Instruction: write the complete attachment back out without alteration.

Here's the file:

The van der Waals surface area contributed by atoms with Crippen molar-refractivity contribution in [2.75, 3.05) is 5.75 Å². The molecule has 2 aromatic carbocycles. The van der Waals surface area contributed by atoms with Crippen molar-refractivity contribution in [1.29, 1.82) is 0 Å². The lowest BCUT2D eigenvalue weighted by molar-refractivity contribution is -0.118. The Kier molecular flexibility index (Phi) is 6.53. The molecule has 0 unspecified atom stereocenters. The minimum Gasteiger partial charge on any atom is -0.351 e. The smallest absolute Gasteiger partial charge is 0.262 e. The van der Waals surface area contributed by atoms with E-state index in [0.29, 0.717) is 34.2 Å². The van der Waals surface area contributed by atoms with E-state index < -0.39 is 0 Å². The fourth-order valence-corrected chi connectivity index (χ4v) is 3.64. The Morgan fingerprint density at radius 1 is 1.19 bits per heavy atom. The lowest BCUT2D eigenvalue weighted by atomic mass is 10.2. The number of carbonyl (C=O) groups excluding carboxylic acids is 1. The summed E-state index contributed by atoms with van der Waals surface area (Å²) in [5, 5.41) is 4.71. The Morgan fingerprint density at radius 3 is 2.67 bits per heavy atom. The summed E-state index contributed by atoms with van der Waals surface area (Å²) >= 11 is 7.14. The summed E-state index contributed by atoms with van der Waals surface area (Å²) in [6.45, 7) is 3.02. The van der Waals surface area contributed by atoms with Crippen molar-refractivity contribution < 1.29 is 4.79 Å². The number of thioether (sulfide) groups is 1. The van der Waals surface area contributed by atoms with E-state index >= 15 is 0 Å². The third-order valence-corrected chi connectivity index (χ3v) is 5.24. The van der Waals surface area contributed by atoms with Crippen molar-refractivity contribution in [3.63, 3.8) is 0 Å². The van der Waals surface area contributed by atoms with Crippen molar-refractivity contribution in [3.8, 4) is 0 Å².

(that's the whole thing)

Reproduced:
The van der Waals surface area contributed by atoms with Crippen molar-refractivity contribution in [2.75, 3.05) is 5.75 Å². The molecule has 2 aromatic carbocycles. The van der Waals surface area contributed by atoms with Crippen molar-refractivity contribution in [1.29, 1.82) is 0 Å². The lowest BCUT2D eigenvalue weighted by molar-refractivity contribution is -0.118. The Kier molecular flexibility index (Phi) is 6.53. The molecule has 0 unspecified atom stereocenters. The minimum Gasteiger partial charge on any atom is -0.351 e. The smallest absolute Gasteiger partial charge is 0.262 e. The van der Waals surface area contributed by atoms with E-state index in [0.29, 0.717) is 34.2 Å². The van der Waals surface area contributed by atoms with E-state index < -0.39 is 0 Å². The fourth-order valence-corrected chi connectivity index (χ4v) is 3.64. The Morgan fingerprint density at radius 1 is 1.19 bits per heavy atom. The lowest BCUT2D eigenvalue weighted by atomic mass is 10.2. The number of carbonyl (C=O) groups excluding carboxylic acids is 1. The summed E-state index contributed by atoms with van der Waals surface area (Å²) in [5, 5.41) is 4.71. The Morgan fingerprint density at radius 3 is 2.67 bits per heavy atom. The summed E-state index contributed by atoms with van der Waals surface area (Å²) >= 11 is 7.14. The summed E-state index contributed by atoms with van der Waals surface area (Å²) in [6.45, 7) is 3.02. The van der Waals surface area contributed by atoms with Crippen molar-refractivity contribution < 1.29 is 4.79 Å². The number of thioether (sulfide) groups is 1. The van der Waals surface area contributed by atoms with E-state index >= 15 is 0 Å². The third-order valence-corrected chi connectivity index (χ3v) is 5.24. The van der Waals surface area contributed by atoms with Crippen molar-refractivity contribution in [3.63, 3.8) is 0 Å². The van der Waals surface area contributed by atoms with Crippen molar-refractivity contribution in [3.8, 4) is 0 Å².